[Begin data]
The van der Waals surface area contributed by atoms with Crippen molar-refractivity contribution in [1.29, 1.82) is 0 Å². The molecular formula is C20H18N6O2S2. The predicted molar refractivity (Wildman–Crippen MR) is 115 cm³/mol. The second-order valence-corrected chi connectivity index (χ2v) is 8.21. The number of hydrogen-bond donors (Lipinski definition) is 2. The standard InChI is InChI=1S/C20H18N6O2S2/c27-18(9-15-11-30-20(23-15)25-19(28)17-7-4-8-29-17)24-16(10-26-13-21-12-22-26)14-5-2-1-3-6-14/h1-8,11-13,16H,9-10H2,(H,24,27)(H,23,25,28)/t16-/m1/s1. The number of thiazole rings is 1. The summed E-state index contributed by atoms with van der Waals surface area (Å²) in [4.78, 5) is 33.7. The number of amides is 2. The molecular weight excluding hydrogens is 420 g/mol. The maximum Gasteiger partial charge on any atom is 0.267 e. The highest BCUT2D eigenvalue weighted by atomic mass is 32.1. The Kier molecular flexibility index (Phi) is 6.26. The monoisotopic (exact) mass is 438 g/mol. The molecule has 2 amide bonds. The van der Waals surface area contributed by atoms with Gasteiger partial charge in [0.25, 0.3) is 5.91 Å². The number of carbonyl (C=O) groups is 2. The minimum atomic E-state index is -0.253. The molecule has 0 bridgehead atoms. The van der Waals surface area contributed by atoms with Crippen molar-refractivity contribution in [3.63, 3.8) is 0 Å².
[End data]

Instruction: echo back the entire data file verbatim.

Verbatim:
The van der Waals surface area contributed by atoms with Crippen molar-refractivity contribution in [1.29, 1.82) is 0 Å². The molecular formula is C20H18N6O2S2. The predicted molar refractivity (Wildman–Crippen MR) is 115 cm³/mol. The second-order valence-corrected chi connectivity index (χ2v) is 8.21. The number of hydrogen-bond donors (Lipinski definition) is 2. The standard InChI is InChI=1S/C20H18N6O2S2/c27-18(9-15-11-30-20(23-15)25-19(28)17-7-4-8-29-17)24-16(10-26-13-21-12-22-26)14-5-2-1-3-6-14/h1-8,11-13,16H,9-10H2,(H,24,27)(H,23,25,28)/t16-/m1/s1. The number of thiazole rings is 1. The summed E-state index contributed by atoms with van der Waals surface area (Å²) in [4.78, 5) is 33.7. The number of amides is 2. The molecular weight excluding hydrogens is 420 g/mol. The maximum Gasteiger partial charge on any atom is 0.267 e. The highest BCUT2D eigenvalue weighted by atomic mass is 32.1. The Kier molecular flexibility index (Phi) is 6.26. The monoisotopic (exact) mass is 438 g/mol. The molecule has 2 amide bonds. The van der Waals surface area contributed by atoms with Gasteiger partial charge in [0.25, 0.3) is 5.91 Å². The number of carbonyl (C=O) groups is 2. The minimum atomic E-state index is -0.253. The molecule has 0 bridgehead atoms. The van der Waals surface area contributed by atoms with Crippen molar-refractivity contribution in [3.63, 3.8) is 0 Å².